InforMedia Services (IMS)

Technology Instruction for St. Cloud State University

Archive for the 'mobile learning' Category

Mobile Video Advertising

Posted by Plamen Miltenoff on 2nd November 2014

Mobile Video Advertising Still The Hot Ticket

http://www.mediapost.com/publications/article/236980/mobile-video-advertising-still-the-hot-ticket.html

Traffic Share (Mobile Phone Operating System)
Operating System Share of Traffic Share of Revenue
Android

57.64%

41.77%

iOS

30.2

51.20

Other

6.37

5.91

Symbian

4.37

0.47

BlackBerry

1.20

0.49

Windows

0.22

0.12

Source: Opera Mediaworks, October 2014

Social Networking is still the most popular category in mobile advertising, accounting for about 1 in 5 ad impressions. At the same time, Music, Video and Media sites and apps drive the most revenue, with 23%

Posted in mobile learning, social media, technology literacy | 1 Comment »

Five Apps To Test Your Physics Skills

Posted by Plamen Miltenoff on 28th October 2014

Beyond Angry Birds, Five Apps That Test Your Physics Skills

http://blogs.kqed.org/mindshift/2014/01/beyond-angry-birds-five-apps-that-test-your-physics-skills/

1. Crayon Physics Deluxe worldofgoo

2.  World of Goo                  coaster_crafter

3. Coaster Crafter               602196_434936999916746_2105602860_n-1

4. Amazing Alex                  tinkerbox

5. Tinkerbox

All the above games have physics in common but they’re also all in 2D. If students love these games, consider challenging them with 3D and even 4D games that put physics knowledge to the test. Valve’s Portal series is a great choice, or look into the equally mind-bending first-person games Antichamber or Quantum Conundrum, both of which go beyond the boundaries of Newtonian physics and Euclidean geometry.

Posted in Digital literacy, gamification, gaming, learning styles, mobile apps, mobile devices, mobile learning | No Comments »

mobile learning at schools

Posted by Plamen Miltenoff on 24th October 2014

Mobile Learning: Resource Roundup

Smartphones, tablets, e-readers — today’s students have a variety of mobile technologies at their fingertips. Here’s a look at some mobile-learning resources from Edutopia and around the web.

Posted in e-learning, learning, mobile learning | No Comments »

the education of tomorrow

Posted by Plamen Miltenoff on 24th October 2014

Teaching and the University of Tomorrow

https://chroniclevitae.com/news/768-teaching-and-the-university-of-tomorrow

MOOC promoters continually claim that their products provide technologies that have never appeared in face-to-face classrooms. While I don’t disagree that my courses have lacked fun ways to draw molecules (because I teach in the humanities), I do find their insistence that traditional higher ed lacks technological advances to be odd. If you took the MOOC prophets seriously, it would seem that all real-time professors do is lecture to bored students. – See more at: https://chroniclevitae.com/news/768-teaching-and-the-university-of-tomorrow#sthash.RuCJxbAU.dpuf

What I believe Kelly Backer [intentionally?] misses to say is that MOOC claims to be progressive, meaning “a new mode/model” of teaching, but it relays on the old (from medieval times) values: the attempt to put “skin in the game” or pay for certificates, fails, since, according to Backer, the employers don’t care about those certificates. It is not sufficient to “move” the teaching process in the “future,” if the evaluation process remains in the medieval terms.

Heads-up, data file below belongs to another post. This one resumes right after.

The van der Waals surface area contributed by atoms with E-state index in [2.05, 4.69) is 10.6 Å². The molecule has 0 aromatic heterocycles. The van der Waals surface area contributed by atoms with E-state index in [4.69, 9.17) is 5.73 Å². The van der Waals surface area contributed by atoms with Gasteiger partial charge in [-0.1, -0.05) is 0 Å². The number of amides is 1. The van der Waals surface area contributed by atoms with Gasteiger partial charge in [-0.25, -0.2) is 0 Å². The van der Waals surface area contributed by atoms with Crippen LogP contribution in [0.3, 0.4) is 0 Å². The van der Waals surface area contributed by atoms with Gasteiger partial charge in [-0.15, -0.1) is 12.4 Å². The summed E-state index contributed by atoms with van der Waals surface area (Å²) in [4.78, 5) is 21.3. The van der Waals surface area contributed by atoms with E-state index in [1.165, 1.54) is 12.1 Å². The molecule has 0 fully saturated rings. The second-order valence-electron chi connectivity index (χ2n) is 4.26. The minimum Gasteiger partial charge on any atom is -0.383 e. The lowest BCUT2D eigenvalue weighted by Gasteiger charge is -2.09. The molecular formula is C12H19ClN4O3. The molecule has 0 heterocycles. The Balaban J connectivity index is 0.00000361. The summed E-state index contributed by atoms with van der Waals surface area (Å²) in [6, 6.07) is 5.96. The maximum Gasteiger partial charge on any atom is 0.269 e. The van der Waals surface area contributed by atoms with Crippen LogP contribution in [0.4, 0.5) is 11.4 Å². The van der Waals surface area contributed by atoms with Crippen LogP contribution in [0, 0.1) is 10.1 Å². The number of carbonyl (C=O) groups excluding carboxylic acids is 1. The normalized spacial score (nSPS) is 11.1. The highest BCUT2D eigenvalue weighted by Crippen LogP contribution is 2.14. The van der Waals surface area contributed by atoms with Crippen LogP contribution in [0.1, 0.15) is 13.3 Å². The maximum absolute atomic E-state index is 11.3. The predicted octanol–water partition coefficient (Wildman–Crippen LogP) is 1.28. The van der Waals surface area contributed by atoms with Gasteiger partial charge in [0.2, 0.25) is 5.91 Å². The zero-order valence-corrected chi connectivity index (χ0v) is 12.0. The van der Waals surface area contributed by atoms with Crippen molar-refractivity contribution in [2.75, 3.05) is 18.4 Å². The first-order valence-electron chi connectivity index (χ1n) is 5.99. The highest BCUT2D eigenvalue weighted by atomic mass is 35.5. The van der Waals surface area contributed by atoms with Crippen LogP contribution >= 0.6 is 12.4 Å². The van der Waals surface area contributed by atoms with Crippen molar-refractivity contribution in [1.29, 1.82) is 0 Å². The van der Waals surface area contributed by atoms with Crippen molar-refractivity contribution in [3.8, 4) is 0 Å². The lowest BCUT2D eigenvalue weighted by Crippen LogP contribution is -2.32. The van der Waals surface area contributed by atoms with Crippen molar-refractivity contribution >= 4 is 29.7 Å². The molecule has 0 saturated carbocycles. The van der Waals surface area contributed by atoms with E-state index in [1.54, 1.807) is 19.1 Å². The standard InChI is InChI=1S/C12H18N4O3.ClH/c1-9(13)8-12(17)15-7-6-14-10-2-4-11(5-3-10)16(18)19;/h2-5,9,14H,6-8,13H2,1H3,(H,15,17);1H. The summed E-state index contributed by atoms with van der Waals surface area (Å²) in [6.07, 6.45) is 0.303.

Posted in e-learning, educational technology, learning, mobile learning, mooc, open learning | No Comments »

online course design

Posted by Plamen Miltenoff on 24th October 2014

From the LinkedIn discussion group Higher Education Teaching and Learning

STUCK IN THE 90S: ONLINE COURSE DESIGN IN TRADITIONAL HIGHER EDUCATION

http://higheredmanagement.net/2014/10/22/stuck-in-the-90s-online-course-design-in-traditional-higher-education/

Of course, not all aspects of online course design require a team of specialists, a longer development time, and more funding. Some things can be done quickly, cheaply and by individuals with focused skill sets.

But technology can, when built with a deep understanding of how students learn, meet both of these needs. We can build online courses that provide students with hundreds of opportunities to test their knowledge. Using scientifically-based learning analytics, we can provide each learner with immediate, context-specific feedback. We can build software that constantly responds to each student’s cognitive and educational differences and serves up activities that address these differences.

  • Michael Berta, Ed.D.Michael

    Michael Berta, Ed.D.

    Educator, technologist, researcher, and innovator in edtech, distance education, and faculty development

    “Placing the burden on lone educators with minuscule (or non-existent) funding and who are not hired for their strengths in instructional media development is neither logical, nor fair. But more to the point, it’s a lost opportunity to leverage high-quality course design to drive improvements in learning outcomes.”

    I could not agree more with this statement and the remainder of the article. I’ve long supported an instructional design partnership model where faculty occupy a leading role along with other professionals capable of making the interactions, activities, and rich-media meet the quality needs of an increasingly complex learning environment (and world).

  • Judith

    Judith Killion

    Editor at Individual Basis

    We need to start imagining new models for building, acquiring and sharing instructional media.

    This has always been an issue. My students love activities that provide them with immediate feedback. I spend extra hours building a wide variety of different activities into each Learning module. It takes time and effort and if I am going to address different learning styles that is an entirely different issue. To create effective interactive learning tools that will not waste my students time and will challenge their skill level consumes more time than planning for a face to face class with different activities. I would love to talk to someone-be able to explain what I want my students to learn, suggest a few interactive choices, and come back later to find age related learning activities that fit different learning styles.

  • Alex TolleyAlex

    Alex Tolley

    Owner, MyMeemz

    There is going to be a fight because this model is more like a business product that educators contribute to, rather than own. Perhaps this is the true industrialization of education, replacing the craft model of individual teaching with standardized, high quality product?

  • Maria LaverghettaMaria

    Maria Laverghetta

    Enrollment Advisor – Pearson Embanet